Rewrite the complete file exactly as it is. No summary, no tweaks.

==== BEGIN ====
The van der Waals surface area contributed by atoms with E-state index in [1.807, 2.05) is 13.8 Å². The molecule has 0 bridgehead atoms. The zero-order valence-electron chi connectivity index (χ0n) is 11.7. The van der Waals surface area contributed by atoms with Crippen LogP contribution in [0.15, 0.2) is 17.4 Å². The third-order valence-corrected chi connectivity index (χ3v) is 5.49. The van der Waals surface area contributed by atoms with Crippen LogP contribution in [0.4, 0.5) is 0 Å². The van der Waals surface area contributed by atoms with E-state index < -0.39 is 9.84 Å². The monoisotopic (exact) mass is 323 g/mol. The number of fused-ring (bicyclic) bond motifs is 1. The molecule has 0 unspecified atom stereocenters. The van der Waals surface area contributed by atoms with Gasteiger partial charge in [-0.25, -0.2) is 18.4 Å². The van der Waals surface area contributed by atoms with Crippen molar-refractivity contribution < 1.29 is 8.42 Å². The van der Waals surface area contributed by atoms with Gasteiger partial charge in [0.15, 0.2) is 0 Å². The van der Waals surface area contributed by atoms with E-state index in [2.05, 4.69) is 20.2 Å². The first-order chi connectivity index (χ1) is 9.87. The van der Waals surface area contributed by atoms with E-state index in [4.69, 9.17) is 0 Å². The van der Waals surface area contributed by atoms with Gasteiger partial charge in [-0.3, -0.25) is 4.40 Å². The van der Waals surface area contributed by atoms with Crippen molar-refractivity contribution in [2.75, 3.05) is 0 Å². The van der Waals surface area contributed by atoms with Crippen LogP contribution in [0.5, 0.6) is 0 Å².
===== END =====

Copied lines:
The van der Waals surface area contributed by atoms with E-state index in [1.807, 2.05) is 13.8 Å². The molecule has 0 bridgehead atoms. The zero-order valence-electron chi connectivity index (χ0n) is 11.7. The van der Waals surface area contributed by atoms with Crippen LogP contribution in [0.15, 0.2) is 17.4 Å². The third-order valence-corrected chi connectivity index (χ3v) is 5.49. The van der Waals surface area contributed by atoms with Crippen LogP contribution in [0.4, 0.5) is 0 Å². The van der Waals surface area contributed by atoms with E-state index < -0.39 is 9.84 Å². The monoisotopic (exact) mass is 323 g/mol. The number of fused-ring (bicyclic) bond motifs is 1. The molecule has 0 unspecified atom stereocenters. The van der Waals surface area contributed by atoms with Gasteiger partial charge in [-0.25, -0.2) is 18.4 Å². The van der Waals surface area contributed by atoms with Crippen molar-refractivity contribution < 1.29 is 8.42 Å². The van der Waals surface area contributed by atoms with Gasteiger partial charge in [0.15, 0.2) is 0 Å². The van der Waals surface area contributed by atoms with E-state index in [2.05, 4.69) is 20.2 Å². The first-order chi connectivity index (χ1) is 9.87. The van der Waals surface area contributed by atoms with E-state index in [4.69, 9.17) is 0 Å². The van der Waals surface area contributed by atoms with Gasteiger partial charge in [-0.3, -0.25) is 4.40 Å². The van der Waals surface area contributed by atoms with Crippen molar-refractivity contribution in [2.75, 3.05) is 0 Å². The van der Waals surface area contributed by atoms with Crippen LogP contribution in [0.5, 0.6) is 0 Å².